A little theory ...

Competition is the expression of the desire to surpass oneself, to always do better, to develop oneself. Competition is just one way of quantifying the desire to surpass oneself. It allows us to compare ourselves and measure ourselves against others. It also allows us to discover the motivating and stimulating forces that lead us to surpass ourselves. By observing the models around them, children define what is possible for them to achieve and accomplish. Children quickly seek to imitate their parents or older siblings, with the aim of acquiring the same skills, becoming more like them, or even doing better than them. Competition involves both another individual (when we seek to equal or surpass an opponent) and ourselves (when we seek to surpass our personal limit). Competition remains healthy when opponents of the same calibre face each other. Victory is most satisfying when we've been able to use our strengths, knowledge and creativity to solve a situation.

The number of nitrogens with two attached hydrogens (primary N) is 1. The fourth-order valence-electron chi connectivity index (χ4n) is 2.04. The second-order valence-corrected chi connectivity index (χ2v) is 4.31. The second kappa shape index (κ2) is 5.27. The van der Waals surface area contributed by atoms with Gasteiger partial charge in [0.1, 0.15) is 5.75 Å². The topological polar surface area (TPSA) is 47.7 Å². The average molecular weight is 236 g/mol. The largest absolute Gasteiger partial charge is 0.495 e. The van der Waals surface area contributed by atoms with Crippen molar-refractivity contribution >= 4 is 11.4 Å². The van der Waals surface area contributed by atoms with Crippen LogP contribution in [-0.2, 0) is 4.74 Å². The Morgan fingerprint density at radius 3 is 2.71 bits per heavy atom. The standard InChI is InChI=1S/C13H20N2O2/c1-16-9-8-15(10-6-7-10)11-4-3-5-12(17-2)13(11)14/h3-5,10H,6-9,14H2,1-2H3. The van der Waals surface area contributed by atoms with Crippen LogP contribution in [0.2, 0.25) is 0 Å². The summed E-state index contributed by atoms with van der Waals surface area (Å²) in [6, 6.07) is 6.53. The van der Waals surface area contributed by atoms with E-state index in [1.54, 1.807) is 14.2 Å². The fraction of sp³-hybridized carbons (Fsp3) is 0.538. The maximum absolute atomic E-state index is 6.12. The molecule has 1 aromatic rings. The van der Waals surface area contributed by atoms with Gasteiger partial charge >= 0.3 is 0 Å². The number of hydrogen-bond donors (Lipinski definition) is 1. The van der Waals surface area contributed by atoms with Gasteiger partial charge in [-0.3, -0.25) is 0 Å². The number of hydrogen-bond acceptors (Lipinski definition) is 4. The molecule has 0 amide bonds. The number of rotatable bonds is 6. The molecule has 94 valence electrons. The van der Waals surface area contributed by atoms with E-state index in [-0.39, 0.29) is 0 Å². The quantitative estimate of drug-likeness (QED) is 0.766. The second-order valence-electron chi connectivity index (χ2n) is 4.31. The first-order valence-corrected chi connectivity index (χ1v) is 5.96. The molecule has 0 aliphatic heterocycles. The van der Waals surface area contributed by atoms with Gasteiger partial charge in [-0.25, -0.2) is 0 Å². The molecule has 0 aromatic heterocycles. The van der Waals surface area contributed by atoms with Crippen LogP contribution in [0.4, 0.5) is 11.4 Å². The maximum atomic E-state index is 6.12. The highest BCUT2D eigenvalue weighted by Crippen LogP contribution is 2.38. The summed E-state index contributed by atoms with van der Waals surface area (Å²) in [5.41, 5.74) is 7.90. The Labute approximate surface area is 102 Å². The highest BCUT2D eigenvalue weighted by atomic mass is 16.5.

How to stimulate development through play?

The aim of most games is for one of the participants to win. Prepare your child for the eventuality of not being the winner in every game played. Before starting a game, point out the strengths of each player that will make the competition close. For example, William knows his letters better than Jeanne. On the other hand, Jeanne is quicker at observation than William. Verbally and socially reward the winner: congratulate him/her in front of the others, grant him/her a privilege that all the players will enjoy (choose the snack for everyone, choose the movie they'll watch together tonight). Encourage healthy competition by forcing losers to congratulate the winner. To support your child in his quest for excellence, invite him to question the winner on the strategy he used to win. You can also analyze the game with the children (e.g. "I think the turning point of the game was when Alex paid close attention to the players' answers and was able to get hold of the embarrassed grandmother." Finally, you need to know how to balance games that encourage competition with those that encourage cooperation and the sharing of each player's strengths.

Article on this topic based on...

Shaffer, D. (2010). Developmental psychology: childhood and adolescence, Brooks/Cole Publishing Company.